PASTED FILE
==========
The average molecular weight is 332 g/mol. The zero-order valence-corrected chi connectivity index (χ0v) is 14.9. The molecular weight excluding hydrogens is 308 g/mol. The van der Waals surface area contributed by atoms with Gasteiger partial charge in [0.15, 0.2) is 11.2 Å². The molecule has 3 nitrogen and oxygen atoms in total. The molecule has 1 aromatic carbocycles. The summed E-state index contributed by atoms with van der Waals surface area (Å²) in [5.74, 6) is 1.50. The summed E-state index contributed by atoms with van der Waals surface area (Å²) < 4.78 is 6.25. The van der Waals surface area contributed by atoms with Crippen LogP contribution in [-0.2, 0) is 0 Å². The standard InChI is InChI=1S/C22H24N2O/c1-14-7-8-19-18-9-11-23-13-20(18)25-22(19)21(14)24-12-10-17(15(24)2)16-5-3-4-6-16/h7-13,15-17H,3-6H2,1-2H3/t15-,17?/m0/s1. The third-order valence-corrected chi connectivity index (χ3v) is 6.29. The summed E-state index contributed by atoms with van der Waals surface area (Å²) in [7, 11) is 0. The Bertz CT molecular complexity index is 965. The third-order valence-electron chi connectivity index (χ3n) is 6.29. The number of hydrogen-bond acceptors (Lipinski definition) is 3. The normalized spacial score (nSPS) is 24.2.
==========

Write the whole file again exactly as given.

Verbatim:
The average molecular weight is 332 g/mol. The zero-order valence-corrected chi connectivity index (χ0v) is 14.9. The molecular weight excluding hydrogens is 308 g/mol. The van der Waals surface area contributed by atoms with Gasteiger partial charge in [0.15, 0.2) is 11.2 Å². The molecule has 3 nitrogen and oxygen atoms in total. The molecule has 1 aromatic carbocycles. The summed E-state index contributed by atoms with van der Waals surface area (Å²) in [5.74, 6) is 1.50. The summed E-state index contributed by atoms with van der Waals surface area (Å²) < 4.78 is 6.25. The van der Waals surface area contributed by atoms with Crippen LogP contribution in [-0.2, 0) is 0 Å². The standard InChI is InChI=1S/C22H24N2O/c1-14-7-8-19-18-9-11-23-13-20(18)25-22(19)21(14)24-12-10-17(15(24)2)16-5-3-4-6-16/h7-13,15-17H,3-6H2,1-2H3/t15-,17?/m0/s1. The third-order valence-corrected chi connectivity index (χ3v) is 6.29. The summed E-state index contributed by atoms with van der Waals surface area (Å²) in [7, 11) is 0. The Bertz CT molecular complexity index is 965. The third-order valence-electron chi connectivity index (χ3n) is 6.29. The number of hydrogen-bond acceptors (Lipinski definition) is 3. The normalized spacial score (nSPS) is 24.2.